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Cooper v. Metropolitan Transportation Authority

July 13, 2006


The opinion of the court was delivered by: Laura Taylor Swain, Usdj


Plaintiff Matthew Cooper ("Plaintiff') commenced this action on January 15, 2004, against Defendant Metro-North, an agency of the Metropolitan Transportation Authority ("MTA"), and Defendants S.L. Harrington ("Harrington") and Andrew J. Paul ("Paul") (collectively "the Defendants") alleging, inter alia, unlawful retaliatory discharge from employment. The Court dismissed the original complaint as against Defendants Metro-North/MTA and Defendants Harrington and Paul in their official capacities (collectively the "Municipal Defendants") with leave to replead. The Court, however, denied Defendants' motion to dismiss Plaintiff's claims as against Harrington and Paul in their individual capacities. Plaintiff filed an Amended Complaint on July 5, 2005, alleging that several violations of his constitutional rights give rise to municipal liability and again asserting that the Municipal Defendants can be held liable for those violations under 42 U.S.C. Section 1983. Plaintiff also brings defamation and breach of employment contract causes of action under state law.

Defendants have moved to dismiss the Amended Complaint, asserting that (1) Plaintiff fails to state a claim for municipal liability against the Municipal Defendants, and (2) Defendants Harrington and Paul are public officials entitled to qualified immunity. For the reasons that follow, Defendants' motion to dismiss the Amended Complaint is denied as to Plaintiffs first, third, and fifth causes of action. Defendants' Rule 12(b)(6) motion is granted, however, as to Plaintiffs second and seventh causes of action. The Court has jurisdiction of this action pursuant to 28 U.S.C. Sections 1331, 1343 and 1367.


The facts alleged in Plaintiffs Amended Complaint are taken as true for the purposes of this motion. See Blue Tree Hotels Inv. (Canada), Ltd. v. Starwood Hotels & Resorts Worldwide, Inc., 369 F.3d 212, 217 (2d Cir. 2004). Plaintiff joined Metro-North as a signal manager in 1991, and was promoted to Operations Manager in December 1999. (Am. Compl. 11, 13.) On August 15, 2003, Plaintiff and twelve others were injured in a train collision that also caused approximately $130,000 in property damage. (Id.¶ 41.) At the time of the collision, Plaintiff was acting in his capacity as Operations Manager, and was attempting to rescue an electrical train that had become inoperative during the blackout occurring that day. (Id. ¶¶ 22, 29.) Plaintiff alleges that the August 15th collision was caused by inadequate training of the crew, an issue he had raised with superiors prior to the incident. (Id. ¶¶ 32, 44.) He also alleges that an order to push the inoperative train, which allegedly was a factor in causing the accident, was given in violation of safety regulations and good operating procedure. (Id. 31-40.) Plaintiff additionally alleges that Defendant Harrington, Metro-North's Deputy Chief of Operations Services, ordered him to take full responsibility for the collision, which Plaintiff refused to do. (Id. ¶¶ 9, 43.) At the time of these events, Defendant Paul worked at Metro-North and held the position of Deputy Director of Labor Relations. (Id. ¶ 10.) On either September 2 or 3, 2003, Harrington, with the approval of Defendant Paul, terminated Plaintiff's employment for insubordination after Plaintiff twice failed to attend formal hearings held to determine the cause of the August 15th collision. (Id. ¶¶ 25, 26, 45.) Plaintiff contends that he was unable to attend the hearings because of physical disabilities resulting from the collision and that he provided a physician's note to Defendants explaining his inability to work or attend hearings. (Id. 19.) Plaintiff claims that Defendants used the insubordination charge as a pretext and that he was actually discharged in retaliation for his refusal to take responsibility for the August 15th collision and to prevent him from testifying at hearings concerning the incident. (Id. ¶¶ 47, 48, 61.)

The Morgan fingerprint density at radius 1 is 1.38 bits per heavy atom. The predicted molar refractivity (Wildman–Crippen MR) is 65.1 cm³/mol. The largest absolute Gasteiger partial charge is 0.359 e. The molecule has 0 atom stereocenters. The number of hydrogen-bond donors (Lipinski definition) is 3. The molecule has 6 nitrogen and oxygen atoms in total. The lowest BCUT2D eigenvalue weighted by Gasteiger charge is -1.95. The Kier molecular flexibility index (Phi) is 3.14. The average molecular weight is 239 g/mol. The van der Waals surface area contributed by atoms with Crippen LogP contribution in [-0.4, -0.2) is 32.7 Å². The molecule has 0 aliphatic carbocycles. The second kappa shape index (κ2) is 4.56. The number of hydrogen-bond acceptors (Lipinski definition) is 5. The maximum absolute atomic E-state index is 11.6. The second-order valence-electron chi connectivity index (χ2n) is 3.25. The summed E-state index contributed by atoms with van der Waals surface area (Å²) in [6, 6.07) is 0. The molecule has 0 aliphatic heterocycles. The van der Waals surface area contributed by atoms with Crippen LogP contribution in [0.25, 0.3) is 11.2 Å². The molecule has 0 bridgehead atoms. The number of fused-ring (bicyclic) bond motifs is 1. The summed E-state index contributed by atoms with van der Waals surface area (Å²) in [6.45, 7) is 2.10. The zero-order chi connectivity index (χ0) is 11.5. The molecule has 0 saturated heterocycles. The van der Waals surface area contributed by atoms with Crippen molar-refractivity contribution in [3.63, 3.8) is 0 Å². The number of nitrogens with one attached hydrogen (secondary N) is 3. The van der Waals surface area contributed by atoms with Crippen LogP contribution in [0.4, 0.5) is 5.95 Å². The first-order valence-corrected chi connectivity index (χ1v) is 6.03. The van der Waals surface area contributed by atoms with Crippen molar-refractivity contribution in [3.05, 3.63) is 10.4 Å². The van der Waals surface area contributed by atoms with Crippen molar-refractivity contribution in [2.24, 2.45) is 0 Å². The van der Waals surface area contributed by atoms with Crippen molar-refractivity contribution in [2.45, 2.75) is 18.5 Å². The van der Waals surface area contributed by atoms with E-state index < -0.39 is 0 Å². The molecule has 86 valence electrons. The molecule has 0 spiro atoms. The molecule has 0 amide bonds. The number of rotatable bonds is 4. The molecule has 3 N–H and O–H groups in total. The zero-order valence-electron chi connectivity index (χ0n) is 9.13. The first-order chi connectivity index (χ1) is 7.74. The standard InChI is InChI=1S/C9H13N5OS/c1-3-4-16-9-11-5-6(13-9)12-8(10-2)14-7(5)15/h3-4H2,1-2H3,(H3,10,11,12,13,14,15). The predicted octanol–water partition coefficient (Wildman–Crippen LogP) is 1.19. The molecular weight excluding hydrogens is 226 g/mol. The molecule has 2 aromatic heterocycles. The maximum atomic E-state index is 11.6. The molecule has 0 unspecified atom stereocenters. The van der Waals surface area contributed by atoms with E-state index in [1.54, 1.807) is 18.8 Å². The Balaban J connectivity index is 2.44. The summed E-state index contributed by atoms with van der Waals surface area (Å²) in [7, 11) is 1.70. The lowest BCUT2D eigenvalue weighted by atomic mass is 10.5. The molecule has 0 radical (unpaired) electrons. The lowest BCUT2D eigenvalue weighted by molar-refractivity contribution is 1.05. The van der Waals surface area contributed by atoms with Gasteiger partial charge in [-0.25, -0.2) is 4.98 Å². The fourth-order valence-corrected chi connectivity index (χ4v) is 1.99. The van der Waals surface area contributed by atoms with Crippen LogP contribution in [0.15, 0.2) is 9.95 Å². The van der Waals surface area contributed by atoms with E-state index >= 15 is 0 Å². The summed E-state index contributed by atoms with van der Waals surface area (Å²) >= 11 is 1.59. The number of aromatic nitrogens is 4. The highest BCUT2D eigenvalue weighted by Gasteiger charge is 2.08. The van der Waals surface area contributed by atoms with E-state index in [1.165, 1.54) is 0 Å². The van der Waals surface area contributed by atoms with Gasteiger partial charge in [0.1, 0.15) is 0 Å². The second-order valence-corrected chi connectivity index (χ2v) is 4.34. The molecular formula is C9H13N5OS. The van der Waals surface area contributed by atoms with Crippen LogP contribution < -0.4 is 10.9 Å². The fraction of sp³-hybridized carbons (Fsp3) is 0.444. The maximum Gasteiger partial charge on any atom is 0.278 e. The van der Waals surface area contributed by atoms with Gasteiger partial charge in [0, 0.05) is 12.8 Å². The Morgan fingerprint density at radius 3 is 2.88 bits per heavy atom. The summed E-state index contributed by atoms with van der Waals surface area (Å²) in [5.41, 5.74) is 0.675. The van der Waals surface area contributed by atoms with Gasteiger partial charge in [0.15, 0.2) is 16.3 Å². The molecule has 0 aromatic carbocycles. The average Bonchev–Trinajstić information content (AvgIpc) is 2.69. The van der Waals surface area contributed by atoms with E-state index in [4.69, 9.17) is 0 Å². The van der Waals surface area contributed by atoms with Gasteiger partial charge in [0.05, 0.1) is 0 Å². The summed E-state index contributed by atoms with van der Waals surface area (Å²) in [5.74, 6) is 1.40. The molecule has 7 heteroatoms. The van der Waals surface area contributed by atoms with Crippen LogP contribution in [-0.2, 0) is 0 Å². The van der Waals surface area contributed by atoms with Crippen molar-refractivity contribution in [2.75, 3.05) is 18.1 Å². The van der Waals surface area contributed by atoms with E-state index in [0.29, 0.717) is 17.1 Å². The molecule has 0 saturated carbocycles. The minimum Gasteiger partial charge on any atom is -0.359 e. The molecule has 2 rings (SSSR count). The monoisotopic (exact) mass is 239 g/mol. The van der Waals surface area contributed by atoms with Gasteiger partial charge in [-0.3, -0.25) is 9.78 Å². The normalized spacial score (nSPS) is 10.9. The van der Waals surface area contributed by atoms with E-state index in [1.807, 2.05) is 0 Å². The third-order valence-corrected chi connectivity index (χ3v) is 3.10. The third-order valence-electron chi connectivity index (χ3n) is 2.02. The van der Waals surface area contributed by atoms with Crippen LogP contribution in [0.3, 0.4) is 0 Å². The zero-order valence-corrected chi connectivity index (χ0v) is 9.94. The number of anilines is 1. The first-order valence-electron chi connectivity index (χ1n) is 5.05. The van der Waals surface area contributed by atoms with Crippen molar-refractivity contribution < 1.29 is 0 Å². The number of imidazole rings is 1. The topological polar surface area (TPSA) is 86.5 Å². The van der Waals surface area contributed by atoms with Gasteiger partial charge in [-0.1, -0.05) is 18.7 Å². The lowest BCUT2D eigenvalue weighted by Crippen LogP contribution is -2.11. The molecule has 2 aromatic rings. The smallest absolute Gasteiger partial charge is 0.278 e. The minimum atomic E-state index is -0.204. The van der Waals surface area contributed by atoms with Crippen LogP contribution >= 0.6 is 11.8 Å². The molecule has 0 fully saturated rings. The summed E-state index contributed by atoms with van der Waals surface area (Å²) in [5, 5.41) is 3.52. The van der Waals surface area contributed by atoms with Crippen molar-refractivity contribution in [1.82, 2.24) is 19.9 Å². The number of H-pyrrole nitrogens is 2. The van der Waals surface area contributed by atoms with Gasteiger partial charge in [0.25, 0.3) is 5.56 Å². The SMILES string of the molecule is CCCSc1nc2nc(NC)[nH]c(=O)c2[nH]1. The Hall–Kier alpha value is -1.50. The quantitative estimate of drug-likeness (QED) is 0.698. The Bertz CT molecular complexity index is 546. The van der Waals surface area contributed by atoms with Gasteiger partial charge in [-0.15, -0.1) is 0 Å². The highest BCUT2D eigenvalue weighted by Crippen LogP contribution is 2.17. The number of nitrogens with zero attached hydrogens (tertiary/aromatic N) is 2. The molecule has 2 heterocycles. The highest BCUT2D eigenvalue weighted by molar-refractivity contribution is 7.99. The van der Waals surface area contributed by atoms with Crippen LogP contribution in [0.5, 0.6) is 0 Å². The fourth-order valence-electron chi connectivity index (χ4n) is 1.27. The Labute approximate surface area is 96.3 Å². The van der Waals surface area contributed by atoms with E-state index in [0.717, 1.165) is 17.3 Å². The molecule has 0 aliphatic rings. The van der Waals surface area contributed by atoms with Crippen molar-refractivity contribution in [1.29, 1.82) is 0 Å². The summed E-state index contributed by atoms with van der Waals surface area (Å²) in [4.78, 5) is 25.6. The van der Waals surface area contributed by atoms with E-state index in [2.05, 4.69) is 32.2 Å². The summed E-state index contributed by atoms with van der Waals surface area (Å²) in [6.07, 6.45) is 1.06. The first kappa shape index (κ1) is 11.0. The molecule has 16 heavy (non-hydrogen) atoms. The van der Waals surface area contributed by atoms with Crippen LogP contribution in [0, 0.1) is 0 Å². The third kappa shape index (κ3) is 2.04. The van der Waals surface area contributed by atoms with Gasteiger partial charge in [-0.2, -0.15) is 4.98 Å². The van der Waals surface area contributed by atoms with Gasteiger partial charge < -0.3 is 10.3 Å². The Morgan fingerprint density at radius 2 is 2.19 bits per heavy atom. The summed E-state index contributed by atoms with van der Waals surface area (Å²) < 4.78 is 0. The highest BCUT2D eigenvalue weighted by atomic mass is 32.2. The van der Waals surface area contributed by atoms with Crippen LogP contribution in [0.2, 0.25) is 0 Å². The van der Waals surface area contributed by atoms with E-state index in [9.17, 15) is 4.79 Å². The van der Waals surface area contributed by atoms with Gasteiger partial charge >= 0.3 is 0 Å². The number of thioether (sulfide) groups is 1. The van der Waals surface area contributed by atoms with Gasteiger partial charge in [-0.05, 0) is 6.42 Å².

Metro-North's "Termination of Employment" policy, which is attached to the Amended Complaint, provides that "[i]nvoluntary terminations of management employees should be reviewed by the Director, Human Resources with the Department Director before termination." (Id. 46, Ex. A.) Plaintiff claims that Defendants Harrington and Paul used this policy to discharge him, thus preventing him from testifying about the cause of the August 15th collision. (Id. 44.) Plaintiff also asserts in the Amended Complaint that Defendant Harrington was a policymaker empowered to make policy decisions for Metro-North/MTA, and that Defendant Paul was empowered to make policy decisions with regard to the Plaintiff on behalf of Metro-North/MTA. (Id. ¶¶ 9-10.)

The Amended Complaint also contains an attachment of Metro-North's "Sick and Disability Leave" policy and a letter written by Defendant Paul to the General Chairman of the Association of Commuter Employees Union ("ACRE") concerning Plaintiff's alleged insubordination. (Id. Ex. A, B.) Plaintiff offers these materials in support of his claims that Defendants deprived him of his property and liberty interests.